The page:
The supersonic F-35B Lightning II is a single-seat, single-engine fighter with integrated sensors.
A lift fan mounted behind the cockpit allows the jet short takeoff and vertical landing (STOVL) capabilities.
The advanced warplanes will conduct missions and operations from the Royal Navy's Queen Elizabeth-class aircraft carriers.
In 2018 the jets are due their first trial flight from the carrier’s deck, then by 2020 it is hoped they will reach their full operational capability. Lockheed Martin Corporation say on their website:
“F-35B and the Queen Elizabeth Class carriers will lead the UK’s naval force with pride for the next 50 years.”
How much will it cost?
The overall programme is the most expensive weapons system in military history. An estimated cost from 2015 put the price at £78 million per jet, without engine or electronics.
For everything included, the Lightning IIs come in at a grand total of £190 million.
Who will use the jets?
The Royal Air Force will utilize the jets in missions in early 2018, after the current intense training concludes in the US.
The RAF and Royal Navy pilots from 207 Squadron will return from the training and reform as 617 Squadron, the Dambusters.
After returning to the UK, 617 Squadron will be based at RAF Marham in Norfolk.
The F-35 programme is being rolled out internationally across the USA, UK, Italy, Netherlands, Turkey, Canada, Australia, Denmark, Norway among others.
The jet measures 15.6 metres (51.2ft) in overall length, has a wingspan of 10.7 metres (35ft) and a height of 4.36 metres (14.3ft).
Its top speed comes in at 1.6 Mach or 1,200 mph, that's 1.6 times the speed of sound.
The jets will have a maximum thrust tops 40,000lbs, an amazing range of 900 nautical miles and a combat radius of 833 km.
The Lightning II has a max G rating of 7G which can be compared to the g-force felt in Apollo 16 on reentry to Earth (7.19g).
Unlike earlier generation fighter jets, the F-35B II will carry its weaponry internally, decreasing the drag and its radar signature.
Depending on missions, the typical armament on the F-35B's includes a 25mm cannon, two bays for air missiles, a further two for bombs up to 450kg. Two wingtip mounds for air to air missiles and four for air to surface or ground missiles.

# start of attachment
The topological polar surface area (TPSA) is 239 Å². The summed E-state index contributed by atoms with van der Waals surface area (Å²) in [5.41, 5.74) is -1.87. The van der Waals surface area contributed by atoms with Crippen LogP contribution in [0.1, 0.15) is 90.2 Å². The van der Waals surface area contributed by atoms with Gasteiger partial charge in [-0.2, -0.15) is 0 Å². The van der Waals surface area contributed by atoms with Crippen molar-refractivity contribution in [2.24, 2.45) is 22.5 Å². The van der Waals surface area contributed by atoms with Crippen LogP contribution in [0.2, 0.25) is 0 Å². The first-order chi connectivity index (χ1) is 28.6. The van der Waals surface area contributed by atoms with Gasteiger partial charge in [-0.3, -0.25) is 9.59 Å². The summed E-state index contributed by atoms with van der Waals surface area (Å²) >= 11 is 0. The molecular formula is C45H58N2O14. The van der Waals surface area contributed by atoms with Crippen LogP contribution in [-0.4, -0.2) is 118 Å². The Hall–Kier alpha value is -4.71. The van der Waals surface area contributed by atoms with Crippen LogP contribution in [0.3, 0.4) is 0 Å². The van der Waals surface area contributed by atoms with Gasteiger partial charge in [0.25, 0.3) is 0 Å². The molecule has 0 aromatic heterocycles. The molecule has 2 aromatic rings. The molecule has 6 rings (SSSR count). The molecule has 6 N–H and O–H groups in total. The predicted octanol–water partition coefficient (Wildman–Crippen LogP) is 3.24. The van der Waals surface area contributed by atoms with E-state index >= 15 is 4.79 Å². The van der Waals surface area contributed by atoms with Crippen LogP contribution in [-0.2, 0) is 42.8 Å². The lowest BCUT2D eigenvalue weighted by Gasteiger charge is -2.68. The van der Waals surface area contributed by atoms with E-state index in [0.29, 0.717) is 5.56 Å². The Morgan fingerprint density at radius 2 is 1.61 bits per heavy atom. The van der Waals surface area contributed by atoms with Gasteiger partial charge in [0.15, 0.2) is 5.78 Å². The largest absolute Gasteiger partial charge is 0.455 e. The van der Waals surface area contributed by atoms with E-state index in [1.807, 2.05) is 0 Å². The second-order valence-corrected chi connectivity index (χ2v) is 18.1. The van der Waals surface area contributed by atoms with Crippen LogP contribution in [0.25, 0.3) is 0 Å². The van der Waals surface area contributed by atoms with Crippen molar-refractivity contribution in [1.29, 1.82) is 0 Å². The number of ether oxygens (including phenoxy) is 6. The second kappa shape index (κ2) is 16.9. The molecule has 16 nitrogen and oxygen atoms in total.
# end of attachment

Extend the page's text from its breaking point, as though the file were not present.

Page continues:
The jet itself is made by many different companies. The main contractor is Lockheed Martin, with BAE systems making around 15 pieces of each airframe and Rolls-Royce making the lift fan.
The F-135-600 engine has been built by Pratt & Whitney.
Life on board HMS Queen Elizabeth
The Lightning II will provide the 5th Generation carrier-strike capabilities to the Royal Navy’s two new carriers - HMS Queen Elizabeth and HMS Prince of Wales.
Rather than the traditional catapult launch, the F-35B will take off from HMS Queen Elizabeth via the ski jump ramp.
The jet is capable of two types of landing - vertically onto the deck, and also through the shipborne rolling vertical landing, which using forward airspeed, allows the aircraft to bring back several thousand pounds of extra weight to the ship.
HMS Queen Elizabeth itself weighs 65,000 tonnes and has a top speed of 25 knots.
Its flight deck is 280 metres long and 70 metres wide, enough space for three football pitches.
Lockheed Martin, the main American company building the jets, describes its stealth capabilities as "unprecedented".
By design, its advanced materials and other features make it "virtually undetectable to enemy radar".
However, the manufacturer has confirmed that its state-of-the-art communications system cannot link up with older planes.
This means the RAF's F-35 pilots will have to switch to older systems to make contact with the UK's Typhoon fighters, losing their stealth capability and becoming detectable by enemy forces.
These technology problems could turn out to be extremely costly, with some estimates saying that we could expect delays of up to five years and eye-watering additional costs.
While some pilots have raved about the Lighting II and defence experts hinted that there are classified capabilities that warrant the spend, others have condemned the warplanes.
In 2015, a test pilot revealed that during a dogfight, the advanced jet was unable to manoeuvre and shoot down a 40-year-old F-16 jet. Coincidentally one of the jets the F35b II is destined to replace.
Royal Air Force Squadron Leader Andy Edgell defended the aircraft saying:
"It is an incredibly, incredibly powerful aircraft and I am not talking about thrust, the capabilities it brings to the battle space - it is incredibly powerful.
"The disappointing thing is I can't share all the details... I do think a lot of the critics would be quietened very quickly."